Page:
Acetylation of the adenovirus-transforming protein E1A determines nuclear localization by disrupting association with importin-α

Dana L. Madison, Peter Yaciuk, Roland P.S. Kwok, James R. Lundblad

Research output: Contribution to journalArticle

68 Scopus citations

Abstract

Posttranslational modifications may alter the biochemical functions of a protein by modifying associations with other macromolecules, allosterically altering intrinsic catalytic activities, or determining subcellular localization. The adenovirus-transforming protein E1A is acetylated by its cellular targets, the co-activators CREB-binding protein, p300, and p300/CREB-binding protein-associated factor in vitro and also in vivo at a single lysine residue (Lys239) within a multifunctional carboxyl-terminal domain necessary for both nuclear localization and interaction with the transcriptional corepressor carboxyl-terminal binding protein (CtBP). In contrast to a previous report, we demonstrate that acetylation of Lys239 does not disrupt CtBP binding and that 12 S E1A-mediated repression of CREB-binding protein-dependent transcription does not require recruitment of CtBP. Instead we find that the cytoplasmic fraction of E1-transformed 293 cells is enriched for acetylated E1A with relative exclusion from the nuclear compartment. Whereas wild type 12 S E1A binds importin-α3, binding affinity was markedly reduced both by single amino acid substitution mutations and acetylation at Lys239. This is the first demonstration that acetylation may alter nuclear partitioning by direct interference with nuclear import receptor recognition. The finding that the cytoplasmic fraction of E1A is acetylated indicates that EIA may exert its pleiotropic effects on cellular transformation in part by affecting cytoplasmic processes.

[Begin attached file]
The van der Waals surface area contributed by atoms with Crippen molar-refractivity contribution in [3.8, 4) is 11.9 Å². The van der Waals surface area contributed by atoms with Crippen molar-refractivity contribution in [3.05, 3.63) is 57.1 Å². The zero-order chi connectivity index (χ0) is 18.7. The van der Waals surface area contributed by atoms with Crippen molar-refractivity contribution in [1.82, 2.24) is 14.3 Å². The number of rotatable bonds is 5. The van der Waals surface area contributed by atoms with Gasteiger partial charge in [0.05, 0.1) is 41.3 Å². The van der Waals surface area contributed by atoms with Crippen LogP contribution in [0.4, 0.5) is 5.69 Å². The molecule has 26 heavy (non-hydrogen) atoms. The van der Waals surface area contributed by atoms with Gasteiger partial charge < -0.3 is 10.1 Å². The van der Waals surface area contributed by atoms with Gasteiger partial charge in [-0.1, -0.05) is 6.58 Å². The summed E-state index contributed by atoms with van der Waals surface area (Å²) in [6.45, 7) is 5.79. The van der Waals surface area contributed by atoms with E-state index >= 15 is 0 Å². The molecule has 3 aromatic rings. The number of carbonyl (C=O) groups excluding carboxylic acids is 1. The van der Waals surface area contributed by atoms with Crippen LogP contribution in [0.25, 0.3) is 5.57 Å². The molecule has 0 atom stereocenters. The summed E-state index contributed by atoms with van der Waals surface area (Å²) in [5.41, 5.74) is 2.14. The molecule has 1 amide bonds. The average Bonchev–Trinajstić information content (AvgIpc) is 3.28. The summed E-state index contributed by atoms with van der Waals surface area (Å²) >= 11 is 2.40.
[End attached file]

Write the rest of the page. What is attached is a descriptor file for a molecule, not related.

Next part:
Original languageEnglish (US)
Pages (from-to)38755-38763
Number of pages9
JournalJournal of Biological Chemistry
Volume277
Issue number41
DOIs
StatePublished - Oct 11 2002

ASJC Scopus subject areas

  • Biochemistry
  • Molecular Biology
  • Cell Biology

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